3C. Illustrate age-appropriate approach e.g. using play, humour with children.
3D. Communicate effectively and professionally to family members
3E. Establish therapeutic relationship with patients and families.
4A. Determine patient agenda and illness experience (i.e., FIFE)
4B. Identify and articulate patient goals and priorities and negotiate patient priorities.
4C. Develop and monitor contracts with patients.
4D. Balance patient needs with desired treatment outcome.
4E. Clarify the patient’s understanding and develop mutually agreeable treatment plan.
4F. Demonstrate sensitivity to cultural, gender and socioeconomic differences
4G. Generate a family systems hypotheses based on mastery of family developmental stages.
4H. Obtain basic family 2-generational genogram.
4I. Assess family stability around major life events (birth, disability, end of life care).
5A. Exhibit an awareness of the role of the physical examination in making certain diagnoses more or less likely.
5B. Convey (to the observer) through the nature and sequence of the examination that the hypotheses from the history are being tested.
6A. Demonstrates the core knowledge of Family Medicine informed by evidence.
7A. Demonstrate appreciation of the unique considerations for recently hospitalized and/or post-operative patients.
8A. Exhibit a meaningful understanding of the clinical challenges that develop as a result the fact that the family physician sees a significant amount of transient and emotional illness and diseases presenting early in their course, prior to the full clinical picture developing.
8B. Consider subtle initial presentations of common diseases in the differential diagnosis.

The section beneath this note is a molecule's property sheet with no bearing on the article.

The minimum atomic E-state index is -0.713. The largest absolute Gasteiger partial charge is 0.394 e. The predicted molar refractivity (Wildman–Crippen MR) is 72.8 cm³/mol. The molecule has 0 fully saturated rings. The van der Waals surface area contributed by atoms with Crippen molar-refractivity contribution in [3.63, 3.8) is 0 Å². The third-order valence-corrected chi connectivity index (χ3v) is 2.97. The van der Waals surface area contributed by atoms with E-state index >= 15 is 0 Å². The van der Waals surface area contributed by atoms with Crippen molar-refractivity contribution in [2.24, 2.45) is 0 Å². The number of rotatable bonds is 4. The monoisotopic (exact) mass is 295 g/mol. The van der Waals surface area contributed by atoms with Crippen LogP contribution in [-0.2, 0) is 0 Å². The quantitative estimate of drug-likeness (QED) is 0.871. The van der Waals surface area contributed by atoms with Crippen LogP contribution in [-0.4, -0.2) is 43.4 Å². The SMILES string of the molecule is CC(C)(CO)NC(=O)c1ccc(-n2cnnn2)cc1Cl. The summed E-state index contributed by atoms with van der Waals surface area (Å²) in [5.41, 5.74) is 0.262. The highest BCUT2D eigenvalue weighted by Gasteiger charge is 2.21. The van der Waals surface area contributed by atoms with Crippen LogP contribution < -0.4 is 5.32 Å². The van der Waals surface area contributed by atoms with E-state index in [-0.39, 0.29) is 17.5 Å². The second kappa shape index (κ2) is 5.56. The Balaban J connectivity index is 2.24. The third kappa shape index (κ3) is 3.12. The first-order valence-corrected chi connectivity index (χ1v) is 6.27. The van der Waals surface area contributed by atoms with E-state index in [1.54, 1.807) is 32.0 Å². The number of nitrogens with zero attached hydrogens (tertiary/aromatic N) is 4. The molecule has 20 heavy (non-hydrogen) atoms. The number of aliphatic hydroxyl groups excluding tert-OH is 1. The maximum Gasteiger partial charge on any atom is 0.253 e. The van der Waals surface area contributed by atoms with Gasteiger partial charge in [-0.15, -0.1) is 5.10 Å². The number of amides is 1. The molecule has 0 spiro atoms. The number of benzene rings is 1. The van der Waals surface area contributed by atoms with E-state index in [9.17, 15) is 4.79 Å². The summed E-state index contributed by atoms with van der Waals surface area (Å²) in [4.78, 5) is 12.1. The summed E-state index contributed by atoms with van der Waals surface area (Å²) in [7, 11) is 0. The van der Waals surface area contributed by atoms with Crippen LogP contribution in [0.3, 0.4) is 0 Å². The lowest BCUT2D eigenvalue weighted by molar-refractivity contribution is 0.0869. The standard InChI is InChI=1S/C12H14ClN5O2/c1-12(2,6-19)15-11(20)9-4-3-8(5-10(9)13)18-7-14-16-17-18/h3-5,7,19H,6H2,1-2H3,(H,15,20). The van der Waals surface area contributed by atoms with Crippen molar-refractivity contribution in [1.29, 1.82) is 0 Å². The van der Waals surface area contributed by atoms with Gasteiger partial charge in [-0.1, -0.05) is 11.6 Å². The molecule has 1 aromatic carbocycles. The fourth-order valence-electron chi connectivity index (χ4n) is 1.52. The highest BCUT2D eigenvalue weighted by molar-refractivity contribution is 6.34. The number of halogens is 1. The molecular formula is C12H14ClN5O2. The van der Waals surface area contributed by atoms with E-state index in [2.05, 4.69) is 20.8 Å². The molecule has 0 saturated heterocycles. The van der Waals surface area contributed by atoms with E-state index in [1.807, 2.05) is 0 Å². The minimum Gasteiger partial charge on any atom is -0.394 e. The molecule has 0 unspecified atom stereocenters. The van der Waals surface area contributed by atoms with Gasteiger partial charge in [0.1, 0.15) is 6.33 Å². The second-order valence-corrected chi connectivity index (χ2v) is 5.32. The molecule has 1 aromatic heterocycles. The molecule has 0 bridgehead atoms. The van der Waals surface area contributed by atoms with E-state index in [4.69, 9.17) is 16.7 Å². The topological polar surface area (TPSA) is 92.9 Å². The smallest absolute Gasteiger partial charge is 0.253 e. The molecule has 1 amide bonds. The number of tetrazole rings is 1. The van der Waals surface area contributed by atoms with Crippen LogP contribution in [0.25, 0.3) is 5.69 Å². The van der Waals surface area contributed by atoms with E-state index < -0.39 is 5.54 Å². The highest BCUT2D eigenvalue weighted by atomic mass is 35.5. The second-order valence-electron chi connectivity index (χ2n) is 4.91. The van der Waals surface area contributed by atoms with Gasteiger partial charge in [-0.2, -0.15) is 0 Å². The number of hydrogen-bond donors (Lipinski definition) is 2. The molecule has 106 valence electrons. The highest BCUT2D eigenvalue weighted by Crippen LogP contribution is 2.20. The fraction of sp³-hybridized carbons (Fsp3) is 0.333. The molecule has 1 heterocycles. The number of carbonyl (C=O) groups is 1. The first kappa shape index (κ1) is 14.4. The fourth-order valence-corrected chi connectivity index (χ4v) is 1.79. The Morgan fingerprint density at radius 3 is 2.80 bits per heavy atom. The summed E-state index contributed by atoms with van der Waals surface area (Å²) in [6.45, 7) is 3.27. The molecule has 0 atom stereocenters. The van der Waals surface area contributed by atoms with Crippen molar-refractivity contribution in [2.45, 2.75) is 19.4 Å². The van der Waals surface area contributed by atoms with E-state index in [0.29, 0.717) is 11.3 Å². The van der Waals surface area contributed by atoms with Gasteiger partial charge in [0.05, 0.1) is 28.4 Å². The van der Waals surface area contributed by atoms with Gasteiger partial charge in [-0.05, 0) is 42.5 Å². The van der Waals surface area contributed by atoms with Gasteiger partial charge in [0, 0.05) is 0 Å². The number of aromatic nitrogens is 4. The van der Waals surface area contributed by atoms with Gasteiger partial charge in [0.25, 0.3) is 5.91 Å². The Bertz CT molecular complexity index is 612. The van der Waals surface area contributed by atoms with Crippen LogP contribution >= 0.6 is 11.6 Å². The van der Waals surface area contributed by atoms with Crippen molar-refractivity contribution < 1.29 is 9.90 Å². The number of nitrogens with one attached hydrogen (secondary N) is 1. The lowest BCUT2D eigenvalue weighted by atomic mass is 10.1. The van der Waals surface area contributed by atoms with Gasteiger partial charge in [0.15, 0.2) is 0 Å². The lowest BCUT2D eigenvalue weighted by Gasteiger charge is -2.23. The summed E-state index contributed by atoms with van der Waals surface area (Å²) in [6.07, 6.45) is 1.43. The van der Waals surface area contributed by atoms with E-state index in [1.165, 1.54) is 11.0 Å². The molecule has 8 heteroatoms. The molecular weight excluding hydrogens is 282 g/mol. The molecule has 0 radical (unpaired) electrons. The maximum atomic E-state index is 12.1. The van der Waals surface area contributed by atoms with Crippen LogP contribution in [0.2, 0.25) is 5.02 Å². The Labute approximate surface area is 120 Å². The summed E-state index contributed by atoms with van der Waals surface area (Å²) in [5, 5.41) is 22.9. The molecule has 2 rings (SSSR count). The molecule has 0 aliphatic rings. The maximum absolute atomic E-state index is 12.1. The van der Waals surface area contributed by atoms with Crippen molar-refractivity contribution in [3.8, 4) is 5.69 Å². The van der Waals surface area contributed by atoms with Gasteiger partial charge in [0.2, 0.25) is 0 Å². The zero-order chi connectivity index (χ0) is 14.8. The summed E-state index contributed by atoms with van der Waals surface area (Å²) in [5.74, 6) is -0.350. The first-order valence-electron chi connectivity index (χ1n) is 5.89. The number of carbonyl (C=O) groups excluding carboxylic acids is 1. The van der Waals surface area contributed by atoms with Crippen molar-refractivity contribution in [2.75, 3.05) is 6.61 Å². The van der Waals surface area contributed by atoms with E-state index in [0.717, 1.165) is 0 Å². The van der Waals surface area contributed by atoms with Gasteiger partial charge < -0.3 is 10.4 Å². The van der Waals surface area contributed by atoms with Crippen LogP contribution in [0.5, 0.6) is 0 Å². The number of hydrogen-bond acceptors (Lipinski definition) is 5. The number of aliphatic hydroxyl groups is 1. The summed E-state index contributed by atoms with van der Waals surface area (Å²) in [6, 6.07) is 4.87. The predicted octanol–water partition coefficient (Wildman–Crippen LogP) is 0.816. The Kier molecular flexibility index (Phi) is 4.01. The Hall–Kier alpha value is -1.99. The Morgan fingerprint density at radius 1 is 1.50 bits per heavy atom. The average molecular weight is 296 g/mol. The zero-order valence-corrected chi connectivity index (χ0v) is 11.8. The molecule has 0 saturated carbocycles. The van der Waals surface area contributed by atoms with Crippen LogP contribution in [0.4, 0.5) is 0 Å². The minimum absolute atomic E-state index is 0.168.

8C. Explore actively the undifferentiated symptom as a possible complication of an established diagnosis.
8D. Consider medication side effects and interactions as a potential contributor to patients’ symptoms.
8E. Assess the possible contributions of both organic and psychosocial factors in the development of undifferentiated symptoms.
8F. Explore the patient’s cultural and social context to understand how these may influence the presentation of their symptom(s).
8G. Display cultural sensitivity and awareness of the social context of the patient when implementing a treatment plan.
8H. Employ a strategy of patient care over time to facilitate diagnosis and treatment of illnesses presenting in an undifferentiated stage.
8I. Commit only to diagnostic investigations that are justifiable in terms of pre-test likelihood of disease, best available evidence and cost.
8J. Build therapeutic rapport with patients presenting with undifferentiated disease.
8K.Check with patients to ensure common ground with respect to the disposition of their medically unexplained symptom(s).